Hardware requirements for tablets and tablet-laptop hybrids that will run Windows 8 are coming into focus. Detailed documents, posted recently on one of Microsoft's Web sites, specify the system, device, and driver requirements needed to certify a product as being Windows 8-compatible.
Requirements include 10 GB of free storage, WLAN, Bluetooth 4.0, and LTE networking, at least 1366x768-pixel display resolution, at least one USB 2.0 port, a camera capable of at least 720p resolution, a combined gyroscope, accelerometer and magnetometer, an ambient light sensor, Direct 3D 10 support, and speakers.
'Consumption and Light Productivity'
The documents note that, while the systems are expected to be used primarily in "consumption scenarios such as Web browsing, media, and casual gaming," it is also expected such devices will be used in the enterprise. As a result, Microsoft said, the specs are optimized for "consumption and light productivity."
Various observers have noted some interesting specifications among the many. These include screens that must support at least five touch points, leading to the possibility of multi-touch interaction beyond two fingers.
Also required are "touch marks" for near-field communication, or NFC, allowing tablet owners to know where they need to make contact with a reader or another tablet in order to conduct this form of mobile e-commerce.
Five hardware buttons are required -- power, rotation lock, Windows key, and volume up and down. For those users who thought they could forever leave behind the Control + Alt + Delete key sequence, it will be there but disguised. The requirements specify that this key sequence must be available in some way, such as a Windows key in conjunction with the power switch, for tablets that do not come with a keyboard.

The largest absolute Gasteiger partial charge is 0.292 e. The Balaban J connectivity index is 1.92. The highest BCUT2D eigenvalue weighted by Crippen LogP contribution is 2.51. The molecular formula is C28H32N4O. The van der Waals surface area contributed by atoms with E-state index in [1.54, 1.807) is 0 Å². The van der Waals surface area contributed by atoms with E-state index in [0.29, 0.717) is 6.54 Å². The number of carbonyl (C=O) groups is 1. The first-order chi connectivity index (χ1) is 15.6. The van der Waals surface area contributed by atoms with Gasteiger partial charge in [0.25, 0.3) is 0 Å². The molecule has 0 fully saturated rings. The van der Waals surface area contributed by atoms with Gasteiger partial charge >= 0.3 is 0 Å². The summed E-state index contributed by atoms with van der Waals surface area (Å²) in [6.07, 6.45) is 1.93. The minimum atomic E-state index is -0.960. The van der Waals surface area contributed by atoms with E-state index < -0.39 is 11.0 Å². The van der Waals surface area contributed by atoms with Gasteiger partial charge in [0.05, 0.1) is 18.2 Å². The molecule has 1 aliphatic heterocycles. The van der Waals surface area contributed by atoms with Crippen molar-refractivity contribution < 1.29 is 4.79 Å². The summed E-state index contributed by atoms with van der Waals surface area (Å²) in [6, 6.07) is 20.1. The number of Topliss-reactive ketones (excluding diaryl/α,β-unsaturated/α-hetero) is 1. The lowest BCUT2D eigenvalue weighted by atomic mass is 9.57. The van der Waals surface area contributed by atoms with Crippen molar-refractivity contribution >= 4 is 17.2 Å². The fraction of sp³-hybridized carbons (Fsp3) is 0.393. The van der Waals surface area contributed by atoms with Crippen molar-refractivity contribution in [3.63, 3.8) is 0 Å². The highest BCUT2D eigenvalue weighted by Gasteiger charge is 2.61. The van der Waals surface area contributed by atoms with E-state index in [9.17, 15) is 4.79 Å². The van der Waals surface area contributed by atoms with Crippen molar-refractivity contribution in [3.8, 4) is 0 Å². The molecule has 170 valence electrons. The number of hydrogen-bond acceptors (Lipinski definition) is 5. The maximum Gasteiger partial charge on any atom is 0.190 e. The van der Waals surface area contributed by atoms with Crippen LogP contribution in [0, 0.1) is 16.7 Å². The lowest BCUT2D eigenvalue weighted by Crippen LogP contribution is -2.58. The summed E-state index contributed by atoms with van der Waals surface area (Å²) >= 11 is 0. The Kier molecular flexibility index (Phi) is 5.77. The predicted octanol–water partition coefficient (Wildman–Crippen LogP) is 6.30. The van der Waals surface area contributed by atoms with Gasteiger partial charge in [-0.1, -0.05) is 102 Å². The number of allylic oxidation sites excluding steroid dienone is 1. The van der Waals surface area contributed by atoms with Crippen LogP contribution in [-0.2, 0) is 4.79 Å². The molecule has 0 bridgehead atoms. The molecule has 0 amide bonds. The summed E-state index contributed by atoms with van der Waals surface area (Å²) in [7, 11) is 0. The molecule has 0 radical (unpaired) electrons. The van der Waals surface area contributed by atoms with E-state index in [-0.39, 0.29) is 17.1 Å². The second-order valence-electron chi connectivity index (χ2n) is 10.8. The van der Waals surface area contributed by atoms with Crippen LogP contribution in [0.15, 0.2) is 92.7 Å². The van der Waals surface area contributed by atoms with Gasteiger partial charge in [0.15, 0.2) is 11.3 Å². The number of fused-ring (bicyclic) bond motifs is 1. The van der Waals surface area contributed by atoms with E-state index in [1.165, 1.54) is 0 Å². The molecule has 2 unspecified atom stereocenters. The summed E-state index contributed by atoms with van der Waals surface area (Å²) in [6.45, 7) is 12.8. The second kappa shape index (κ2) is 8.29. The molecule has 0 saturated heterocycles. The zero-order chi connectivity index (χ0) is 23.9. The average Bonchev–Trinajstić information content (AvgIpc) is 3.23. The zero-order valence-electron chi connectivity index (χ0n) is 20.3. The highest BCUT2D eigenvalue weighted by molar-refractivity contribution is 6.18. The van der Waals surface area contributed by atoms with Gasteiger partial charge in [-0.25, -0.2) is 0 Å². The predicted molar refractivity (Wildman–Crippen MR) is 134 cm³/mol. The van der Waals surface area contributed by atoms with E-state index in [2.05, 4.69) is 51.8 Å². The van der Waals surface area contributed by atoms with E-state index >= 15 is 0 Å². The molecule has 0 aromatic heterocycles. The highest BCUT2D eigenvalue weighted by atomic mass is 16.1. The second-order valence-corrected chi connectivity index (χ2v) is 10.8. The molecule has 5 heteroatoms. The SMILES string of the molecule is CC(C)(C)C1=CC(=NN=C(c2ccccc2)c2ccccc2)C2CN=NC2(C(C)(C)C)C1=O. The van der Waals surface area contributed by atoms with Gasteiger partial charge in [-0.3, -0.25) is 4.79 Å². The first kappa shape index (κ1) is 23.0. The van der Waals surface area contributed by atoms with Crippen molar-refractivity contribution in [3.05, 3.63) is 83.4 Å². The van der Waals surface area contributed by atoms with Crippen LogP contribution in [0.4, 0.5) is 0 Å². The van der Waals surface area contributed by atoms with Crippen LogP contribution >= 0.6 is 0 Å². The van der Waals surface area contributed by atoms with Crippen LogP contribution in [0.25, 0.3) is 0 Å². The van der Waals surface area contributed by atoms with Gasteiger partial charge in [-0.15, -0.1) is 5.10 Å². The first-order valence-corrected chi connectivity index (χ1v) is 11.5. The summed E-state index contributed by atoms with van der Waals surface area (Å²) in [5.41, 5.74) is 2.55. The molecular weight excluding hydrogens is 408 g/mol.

Secure Boot Mode
Windows 8 machines also must support an upgrade of graphic card drivers without reboots. Intel-based Windows machines must resume from sleep in two seconds or less, but, so far, no such requirements for ARM-based ones.
One requirement has acquired some controversy, which is that there must be a Secure Boot ability for Windows 8 devices built on ARM processors. The Software Freedom Law Center has been front and center about this specification, since it means that users will not be able to install other operating systems, such as Android.
Non-ARM systems can offer a custom secure boot mode, allowing for alternative OS's. The Law Center discounted arguments that Microsoft is guarding against security issues on ARM devices, since custom mode allows other OS's on non-ARM machines.
The center noted that Microsoft is allowing custom mode on non-ARMs because it needs to be able to allow customers to run Windows 7 or XP if they wanted, among other reasons. Additionally, the organization pointed out that Windows 8, ARM-based laptops are coming, such as ones recently announced from Qualcomm, which will mean they will be "the first PCs ever produced that can never run anything but Windows."